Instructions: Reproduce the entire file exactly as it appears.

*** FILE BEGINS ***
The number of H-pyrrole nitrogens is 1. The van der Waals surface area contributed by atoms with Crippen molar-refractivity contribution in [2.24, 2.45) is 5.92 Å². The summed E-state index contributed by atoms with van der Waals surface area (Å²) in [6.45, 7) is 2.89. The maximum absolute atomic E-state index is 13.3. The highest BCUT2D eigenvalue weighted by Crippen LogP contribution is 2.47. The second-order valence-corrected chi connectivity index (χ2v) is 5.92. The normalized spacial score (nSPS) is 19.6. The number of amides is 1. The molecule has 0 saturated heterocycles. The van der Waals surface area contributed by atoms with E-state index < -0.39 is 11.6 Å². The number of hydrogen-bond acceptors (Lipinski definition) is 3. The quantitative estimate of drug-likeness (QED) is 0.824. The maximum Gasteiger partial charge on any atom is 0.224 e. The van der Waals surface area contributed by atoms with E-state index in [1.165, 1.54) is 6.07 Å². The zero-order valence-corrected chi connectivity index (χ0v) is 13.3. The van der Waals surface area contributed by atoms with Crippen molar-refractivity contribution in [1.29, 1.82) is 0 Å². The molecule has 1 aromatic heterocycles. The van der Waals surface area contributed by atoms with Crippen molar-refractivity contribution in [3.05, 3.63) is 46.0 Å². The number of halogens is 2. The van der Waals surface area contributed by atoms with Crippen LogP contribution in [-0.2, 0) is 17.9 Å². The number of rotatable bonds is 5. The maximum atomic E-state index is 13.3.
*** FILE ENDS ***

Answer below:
The number of H-pyrrole nitrogens is 1. The van der Waals surface area contributed by atoms with Crippen molar-refractivity contribution in [2.24, 2.45) is 5.92 Å². The summed E-state index contributed by atoms with van der Waals surface area (Å²) in [6.45, 7) is 2.89. The maximum absolute atomic E-state index is 13.3. The highest BCUT2D eigenvalue weighted by Crippen LogP contribution is 2.47. The second-order valence-corrected chi connectivity index (χ2v) is 5.92. The normalized spacial score (nSPS) is 19.6. The number of amides is 1. The molecule has 0 saturated heterocycles. The van der Waals surface area contributed by atoms with E-state index < -0.39 is 11.6 Å². The number of hydrogen-bond acceptors (Lipinski definition) is 3. The quantitative estimate of drug-likeness (QED) is 0.824. The maximum Gasteiger partial charge on any atom is 0.224 e. The van der Waals surface area contributed by atoms with E-state index in [1.165, 1.54) is 6.07 Å². The zero-order valence-corrected chi connectivity index (χ0v) is 13.3. The van der Waals surface area contributed by atoms with Crippen molar-refractivity contribution in [1.29, 1.82) is 0 Å². The molecule has 1 aromatic heterocycles. The van der Waals surface area contributed by atoms with Crippen molar-refractivity contribution in [3.05, 3.63) is 46.0 Å². The number of halogens is 2. The van der Waals surface area contributed by atoms with Crippen LogP contribution in [-0.2, 0) is 17.9 Å². The number of rotatable bonds is 5. The maximum atomic E-state index is 13.3.